HDL is involved in the development of hyperlipidemia through different mechanisms, such as vascular endothelial cell antiapoptosis and LDL-C anti-inflammation, and anti-oxidation (25). The RCT system regulated the HDL levels, which played important roles during the entire process (26). Cholesterol efflux is the first step in RCT, which plays a primary role in reducing lipids accumulation in the arterial wall and inhibiting the occurrence and development of hyperlipidemia. ABCA1 and SRB1 participated in the entire RCT process by mediating the cholesterol efflux from macrophages to ApoA1 and nascent HDL (27). The second step of RCT is to esterify free cholesterol in HDL to form cholesteryl ester by LCAT, which can be transferred directly to liver via SRBI or indirectly via CE transfer protein (CEPT) transfer to ApoB-containing lipoprotein and subsequently delivered to the liver via the LDL receptor (28). When ABCA1 and SRB1 expression was increased, the HDL level was improved. In the present study, we observed that the expression of ABCA1 and SRBI was upregulated in ApoE−/− mice treated with XZT. ACAT1 is a key enzyme used in intracellular cholesterol esterification and responsible in regulating the balance of intracellular free cholesterol and esterified cholesterol (29,30). LCAT catalyzes the conversion of extracellular neonatal cholesterol to cholesterol esters, thereby forming mature HDL (30). ApoA1 is also a major HDL apolipoprotein, which maintains the structural integrity of HDL, activates LCAT, and promotes plasma HDL to receive free cholesterol from peripheral tissues and converts it into cholesterol ester. ApoB is a main LDL and VLDL apolipoprotein, which can maintain the structural integrity of LDL and VLDL and participates in the LDL binding to atherosclerotic plaque (31). Our data also showed that LCAT, ApoA1, and ApoB release was remarkably changed by high fat diet treatment compared with WT mice. Meanwhile, XZT converted all the activities mentioned above due to high fat diet. Although the expression levels of the enzymes related to TG decreased after high fat diet administration, the downregulated LPL and HL expression levels were not increased by XZT treatment (Figure S2).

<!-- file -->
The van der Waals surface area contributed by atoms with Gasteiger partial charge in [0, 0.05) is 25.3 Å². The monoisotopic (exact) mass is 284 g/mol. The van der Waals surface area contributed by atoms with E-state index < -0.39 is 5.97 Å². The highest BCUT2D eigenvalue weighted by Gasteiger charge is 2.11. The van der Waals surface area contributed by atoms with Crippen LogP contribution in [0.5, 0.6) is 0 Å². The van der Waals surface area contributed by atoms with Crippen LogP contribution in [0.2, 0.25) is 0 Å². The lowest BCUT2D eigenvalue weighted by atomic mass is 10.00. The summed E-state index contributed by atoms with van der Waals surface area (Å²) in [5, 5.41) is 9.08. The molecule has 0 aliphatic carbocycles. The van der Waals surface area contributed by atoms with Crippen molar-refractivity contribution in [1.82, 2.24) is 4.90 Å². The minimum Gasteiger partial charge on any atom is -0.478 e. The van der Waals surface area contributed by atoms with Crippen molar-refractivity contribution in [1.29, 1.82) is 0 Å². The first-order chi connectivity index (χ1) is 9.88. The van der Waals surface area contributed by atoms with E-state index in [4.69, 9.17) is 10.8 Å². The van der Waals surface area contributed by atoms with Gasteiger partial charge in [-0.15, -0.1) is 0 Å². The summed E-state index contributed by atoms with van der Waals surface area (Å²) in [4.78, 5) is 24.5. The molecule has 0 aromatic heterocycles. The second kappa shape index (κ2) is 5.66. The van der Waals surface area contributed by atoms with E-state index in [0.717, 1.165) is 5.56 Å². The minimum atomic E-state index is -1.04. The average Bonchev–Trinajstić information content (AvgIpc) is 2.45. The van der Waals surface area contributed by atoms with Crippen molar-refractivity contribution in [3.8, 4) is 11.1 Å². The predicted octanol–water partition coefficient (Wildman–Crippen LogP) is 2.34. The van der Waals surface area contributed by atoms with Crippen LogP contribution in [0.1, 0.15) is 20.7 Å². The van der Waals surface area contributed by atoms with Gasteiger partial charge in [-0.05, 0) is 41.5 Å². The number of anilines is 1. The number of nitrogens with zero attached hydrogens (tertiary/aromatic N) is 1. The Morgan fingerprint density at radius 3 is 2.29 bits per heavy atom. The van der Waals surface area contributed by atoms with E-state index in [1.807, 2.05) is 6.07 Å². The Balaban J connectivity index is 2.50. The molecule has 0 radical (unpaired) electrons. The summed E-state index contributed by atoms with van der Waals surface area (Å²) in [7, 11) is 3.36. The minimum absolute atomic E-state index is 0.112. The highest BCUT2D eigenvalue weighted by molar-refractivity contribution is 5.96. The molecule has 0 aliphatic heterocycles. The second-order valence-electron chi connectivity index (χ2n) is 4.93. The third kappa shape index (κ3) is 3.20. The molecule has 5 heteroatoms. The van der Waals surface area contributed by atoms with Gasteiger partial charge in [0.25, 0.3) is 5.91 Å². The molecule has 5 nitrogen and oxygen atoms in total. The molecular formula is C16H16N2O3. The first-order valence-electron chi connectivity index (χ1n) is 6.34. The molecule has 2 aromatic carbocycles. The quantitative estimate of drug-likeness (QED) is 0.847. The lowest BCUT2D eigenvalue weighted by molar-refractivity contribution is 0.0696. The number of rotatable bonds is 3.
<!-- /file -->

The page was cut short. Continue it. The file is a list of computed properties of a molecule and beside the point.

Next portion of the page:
Although hypolipidemic drugs beneficially repress the cholesterol levels in clinical conditions, atherosclerotic CVDs worldwide, especially in Western countries, still present high mortality rates (32,33). Regardless of the availability of lipid-lowering drugs in lipid disorder therapy, considerable evidence significantly demonstrated that the elevated HDL levels caused by RCT are the common pathway for ameliorating unstable cholesterol accumulation. Clinical trials were used to detect the effective antihyperlipidemic drugs and HDL hypothesis. As the first class of drugs available, fibrates significantly reduced the plasma TC and slightly increased the HDL levels. Unfortunately, trials with fibrates showed that these drugs are weak and not beneficial for cardiovascular therapy (34,35). Another example is niacin, which is a lipid-lowering drug, that is used to treat hyperlipidemia by increasing the HDL, appropriately modifying lipid profiles, and inhibiting plaque formation in coronary arteries (36). However, a large trial by the National Institute of Health is criticized due to its small sample size and invalid experimental outcomes (37). Here, we demonstrated that XZT exhibited potent hyperlipidemia suppression and discussed its complex mechanisms. A comprehensive discussion on the similar pharmacological activities of several drugs indicated that the initially investigated drugs also possessed beneficial anticholesterol effects to optimize the treatment of atherosclerotic heart diseases, especially the synthesis of HDL (i.e., ACAT, LCAT, ApoA1, and ApoB). This finding is consistent with our current data.